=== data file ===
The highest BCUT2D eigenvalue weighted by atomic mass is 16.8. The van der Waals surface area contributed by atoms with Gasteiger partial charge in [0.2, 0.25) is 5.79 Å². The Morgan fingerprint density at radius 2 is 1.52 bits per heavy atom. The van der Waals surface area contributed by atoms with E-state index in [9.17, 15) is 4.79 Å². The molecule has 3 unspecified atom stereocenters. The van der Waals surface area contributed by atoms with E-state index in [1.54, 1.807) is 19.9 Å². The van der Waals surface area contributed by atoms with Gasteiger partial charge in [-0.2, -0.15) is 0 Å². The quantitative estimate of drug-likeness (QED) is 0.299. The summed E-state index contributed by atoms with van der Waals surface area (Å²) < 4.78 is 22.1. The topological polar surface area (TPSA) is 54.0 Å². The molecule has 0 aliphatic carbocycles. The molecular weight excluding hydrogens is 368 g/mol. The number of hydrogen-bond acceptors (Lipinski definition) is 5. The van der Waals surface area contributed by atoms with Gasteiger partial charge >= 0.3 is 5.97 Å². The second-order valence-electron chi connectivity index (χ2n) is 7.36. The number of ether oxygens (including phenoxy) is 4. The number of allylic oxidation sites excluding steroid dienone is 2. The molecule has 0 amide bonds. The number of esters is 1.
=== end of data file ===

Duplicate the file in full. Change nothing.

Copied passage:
The highest BCUT2D eigenvalue weighted by atomic mass is 16.8. The van der Waals surface area contributed by atoms with Gasteiger partial charge in [0.2, 0.25) is 5.79 Å². The Morgan fingerprint density at radius 2 is 1.52 bits per heavy atom. The van der Waals surface area contributed by atoms with E-state index in [9.17, 15) is 4.79 Å². The molecule has 3 unspecified atom stereocenters. The van der Waals surface area contributed by atoms with E-state index in [1.54, 1.807) is 19.9 Å². The van der Waals surface area contributed by atoms with Gasteiger partial charge in [-0.2, -0.15) is 0 Å². The quantitative estimate of drug-likeness (QED) is 0.299. The summed E-state index contributed by atoms with van der Waals surface area (Å²) < 4.78 is 22.1. The topological polar surface area (TPSA) is 54.0 Å². The molecule has 0 aliphatic carbocycles. The molecular weight excluding hydrogens is 368 g/mol. The number of hydrogen-bond acceptors (Lipinski definition) is 5. The van der Waals surface area contributed by atoms with Gasteiger partial charge >= 0.3 is 5.97 Å². The second-order valence-electron chi connectivity index (χ2n) is 7.36. The number of ether oxygens (including phenoxy) is 4. The number of allylic oxidation sites excluding steroid dienone is 2. The molecule has 0 amide bonds. The number of esters is 1.